Whaling row simmers

ULSAN: The International Whaling Commission on Wednesday condemned Japan’s proposals to increase its research whaling programme and to extend it to two threatened species. The commission voted by 30 to 27 in favour of an Australian proposal urging Japan to drop a plan to double its hunt from some 440 minke whales a year and to include endangered fin whales and vulnerable humpbacks. Conservationists immediately welcomed the result. — AFP

Oil strike averted

OSLO: Last minute negotiations succeeded in averting an offshore platform strike that could have cut Norwegian oil production by a million barrels a day at a time when crude prices are nearing a record $60 per barrel. The agreement between the Lederne, a union representing those with leadership jobs, and the Norwegian Oil Industry Association came 90 minutes before a midnight (2200 GMT Tuesday) strike deadline after two days of talks. — AFP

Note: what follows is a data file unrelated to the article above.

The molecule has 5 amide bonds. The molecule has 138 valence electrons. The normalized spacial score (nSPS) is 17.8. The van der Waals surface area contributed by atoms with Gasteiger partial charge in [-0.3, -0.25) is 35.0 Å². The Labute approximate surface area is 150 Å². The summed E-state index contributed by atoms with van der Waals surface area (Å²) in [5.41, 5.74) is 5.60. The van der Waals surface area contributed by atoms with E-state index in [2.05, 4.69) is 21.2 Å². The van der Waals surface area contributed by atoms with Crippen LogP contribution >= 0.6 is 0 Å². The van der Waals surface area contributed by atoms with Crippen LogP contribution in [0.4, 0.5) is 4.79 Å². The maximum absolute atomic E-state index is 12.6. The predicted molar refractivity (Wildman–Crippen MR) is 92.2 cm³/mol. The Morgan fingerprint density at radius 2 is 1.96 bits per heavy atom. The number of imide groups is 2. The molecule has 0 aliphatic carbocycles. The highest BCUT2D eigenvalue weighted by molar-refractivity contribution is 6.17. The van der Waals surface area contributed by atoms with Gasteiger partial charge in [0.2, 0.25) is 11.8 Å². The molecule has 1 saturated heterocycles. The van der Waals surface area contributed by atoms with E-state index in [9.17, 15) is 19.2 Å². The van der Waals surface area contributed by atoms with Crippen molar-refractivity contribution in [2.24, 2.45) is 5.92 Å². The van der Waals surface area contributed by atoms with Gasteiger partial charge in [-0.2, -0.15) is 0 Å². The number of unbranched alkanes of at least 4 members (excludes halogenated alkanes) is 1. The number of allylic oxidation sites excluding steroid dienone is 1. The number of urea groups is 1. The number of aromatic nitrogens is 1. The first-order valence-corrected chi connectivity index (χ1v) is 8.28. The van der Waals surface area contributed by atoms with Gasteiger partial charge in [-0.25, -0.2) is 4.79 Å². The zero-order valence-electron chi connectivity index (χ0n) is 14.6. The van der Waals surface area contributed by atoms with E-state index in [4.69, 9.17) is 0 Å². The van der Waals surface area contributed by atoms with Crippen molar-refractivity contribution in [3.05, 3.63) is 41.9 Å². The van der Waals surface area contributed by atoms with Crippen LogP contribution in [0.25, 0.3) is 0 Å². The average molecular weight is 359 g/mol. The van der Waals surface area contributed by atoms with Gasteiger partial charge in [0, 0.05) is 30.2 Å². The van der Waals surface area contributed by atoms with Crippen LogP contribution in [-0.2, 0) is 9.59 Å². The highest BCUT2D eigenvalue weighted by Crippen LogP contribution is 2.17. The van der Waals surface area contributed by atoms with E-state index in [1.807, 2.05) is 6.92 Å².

Taxing Chinese goods

WASHINGTON: Four Republican lawmakers have introduced legislation to require the US government to place tariffs on Chinese imports equal to the amount of advantage they gain from “currency manipulation.” “Our workers and manufacturers are suffering, and a big part of it can be chalked up to the unfair trading practices of countries like China,” said Congressman Mark Green. — AP

Aussie economy slows

SYDNEY: Growth in the Australian economy is slowing and will likely remain subdued for the second half of 2005 and into 2006, a leading bank on Wednesday. Westpac-Melbourne Institute said that its leading index, which gauges the likely pace of economic activity in the next six to nine months, ran at an annualised growth rate of 1.3 per cent in April. — AFP

Troubled NZ economy

WELLINGTON: New Zealand’s economy is facing a harder landing than earlier projected as it slows after five years of strong growth, a private economic research group reported. Business and Economic Research Ltd. said its forecast was based on falling business investment, declining confidence and a growing national external current account deficit. — AP